Part III: The Future of Beer in PA is Already in the Works
Just the colors of craft beers are beautiful, in that they come in a range of golds and reds, blacks and tans, browns and whites.
But the future of Pennsylvania craft beer looks to be even more colorful and diverse.
Harris Family Brewery aims to open by early 2021 in the Allison Hill neighborhood of Harrisburg as the state’s first black-owned and -run brewery.
“We have to make our own lane in craft beer,” brewmaster Shaun Harris said in August as he stood in the middle of Fresh Fest, America’s first black beer festival that took place in Pittsburgh for the second year. This time, more of the 3,000-plus attendees came from farther away to celebrate and help push a movement to make craft beer more inclusive.
People of every color are working together, using their imaginations to go places we’ve never gone together. That’s what Harris Family Brewery did with neighbor Boneshire Brew Works on their festival collaboration brew, Harrishire, an applewood-smoked stout that riffed on their shared love of barbecued meats. (They barreled some for the Harris Family “urban craft brewery” opening.)
Fresh Fest, co-founded by Pittsburgh’s Day Bracey and Ed Bailey of the Drinking Partners Podcast and Mike Potter of Black Brew Culture, started with the aim to build diversity in 2018. The event got national attention, becoming the subject of a short documentary, “A Fresh Perspective,” and being voted in a USA Today “10 Best Readers’ Choice” poll the No. 2-best beer festival in the country. The fest also received one of the Brewers Association’s first “diversity and inclusion event” grants, and its bigger 2019 event drew raves. Including from co-founder Bracey, who wrote afterwards, “Inclusion isn’t a charity, something you do to meet quotas. It’s a strength and humanity at its best.”
Others are working to bring more women into craft beer — drinking it and making and selling it. The Pink Boots Society has chapters in Philadelphia and Pittsburgh to help women in brewing. Pennsylvania has several notable women, from Carol Stoudt, who was way before her time, to the women who run Penn Brewery to Yuengling family’s sixth generation of leaders — Jen, Debbie, Wendy and Sheryl.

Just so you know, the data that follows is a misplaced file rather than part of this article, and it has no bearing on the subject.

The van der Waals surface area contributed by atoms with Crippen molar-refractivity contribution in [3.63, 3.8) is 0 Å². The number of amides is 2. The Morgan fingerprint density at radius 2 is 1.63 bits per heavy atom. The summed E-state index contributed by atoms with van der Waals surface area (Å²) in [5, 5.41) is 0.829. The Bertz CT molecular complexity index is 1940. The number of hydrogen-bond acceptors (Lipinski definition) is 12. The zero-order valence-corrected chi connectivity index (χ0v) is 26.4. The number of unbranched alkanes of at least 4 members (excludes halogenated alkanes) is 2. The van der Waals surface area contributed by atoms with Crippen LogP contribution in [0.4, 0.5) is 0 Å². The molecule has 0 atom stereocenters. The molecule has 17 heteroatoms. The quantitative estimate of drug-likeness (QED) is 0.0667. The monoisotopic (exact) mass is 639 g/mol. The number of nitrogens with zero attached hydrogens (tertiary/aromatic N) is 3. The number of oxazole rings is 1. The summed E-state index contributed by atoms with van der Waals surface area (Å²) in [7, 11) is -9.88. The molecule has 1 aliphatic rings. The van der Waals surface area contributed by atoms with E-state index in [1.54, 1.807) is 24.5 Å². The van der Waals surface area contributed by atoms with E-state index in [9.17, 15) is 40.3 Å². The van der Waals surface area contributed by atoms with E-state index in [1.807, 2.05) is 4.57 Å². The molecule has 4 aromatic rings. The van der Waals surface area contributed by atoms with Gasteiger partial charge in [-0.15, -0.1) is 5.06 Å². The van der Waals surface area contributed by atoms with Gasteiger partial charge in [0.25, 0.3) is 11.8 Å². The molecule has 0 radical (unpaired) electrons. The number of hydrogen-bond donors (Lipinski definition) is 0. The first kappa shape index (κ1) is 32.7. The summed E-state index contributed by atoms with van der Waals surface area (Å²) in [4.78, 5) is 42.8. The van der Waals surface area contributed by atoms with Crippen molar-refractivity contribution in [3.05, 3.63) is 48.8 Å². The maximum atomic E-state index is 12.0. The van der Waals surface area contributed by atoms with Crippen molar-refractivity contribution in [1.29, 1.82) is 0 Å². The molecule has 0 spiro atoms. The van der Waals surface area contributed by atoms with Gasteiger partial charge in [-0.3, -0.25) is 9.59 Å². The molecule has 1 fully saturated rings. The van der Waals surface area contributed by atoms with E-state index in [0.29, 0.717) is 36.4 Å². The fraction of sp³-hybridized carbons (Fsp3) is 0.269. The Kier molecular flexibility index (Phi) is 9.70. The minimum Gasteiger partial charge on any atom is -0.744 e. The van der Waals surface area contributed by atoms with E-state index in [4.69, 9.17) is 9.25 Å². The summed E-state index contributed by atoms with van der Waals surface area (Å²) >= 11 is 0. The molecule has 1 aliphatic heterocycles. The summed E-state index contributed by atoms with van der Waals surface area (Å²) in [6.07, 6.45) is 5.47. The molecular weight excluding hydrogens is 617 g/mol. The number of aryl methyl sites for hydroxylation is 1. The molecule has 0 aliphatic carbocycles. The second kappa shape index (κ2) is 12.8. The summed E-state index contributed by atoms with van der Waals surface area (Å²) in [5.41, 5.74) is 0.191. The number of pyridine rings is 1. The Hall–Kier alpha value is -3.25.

Philadelphia’s Triple Bottom Brewing, partners with local nonprofits to give a “fair chance” to diverse employees with criminal records.
The Brewers of PA trade group’s Mid Atlantic Brewers Symposium in State College included two diversity talks and a panel titled, “Sending the Right Signals: Navigating Blind Spots & Ensuring your Taproom/Workplace is Welcoming to All.”
“I think diversity is going to be one of the major themes moving forward,” says Nate Kresge. He’s a craft beer aficionado who happens to be co-owner and executive producer of Harrisburg’s GK Visual, which made the documentary, “Poured in Pennsylvania” and continues to seek and tell those stories.
By diversity, he means of not just people, but of regions, beer styles, even the way breweries and taprooms operate. He’s chronicled Pennsylvania breweries that cater to people who want their beer to be gluten free — such as Pittsburgh’s Auroch’s Brewing — and cater to families — such as Mount Joy’s Bube’s Brewery, where kids can make s’mores — and those that cater to dog owners, such as Pittsburgh’s Grist House Craft Brewery, which is opening a new big brewery in a former Nike missile command center.
Another interesting story Kresge points out is that of Philadelphia’s Fermentery Form, which doesn’t brew at all, but rather, buys wort from other breweries and then ferments them with various yeast and bacteria in barrels via the solera method, transferring the resulting wild and sour ales from barrel to barrel until they’re ready to package and serve.
“We’re going to see the traditional brewery morph and change here and there,” says Kresge, who looks forward to documenting that. And tasting it, too.
Previously: Part II – The present is even better.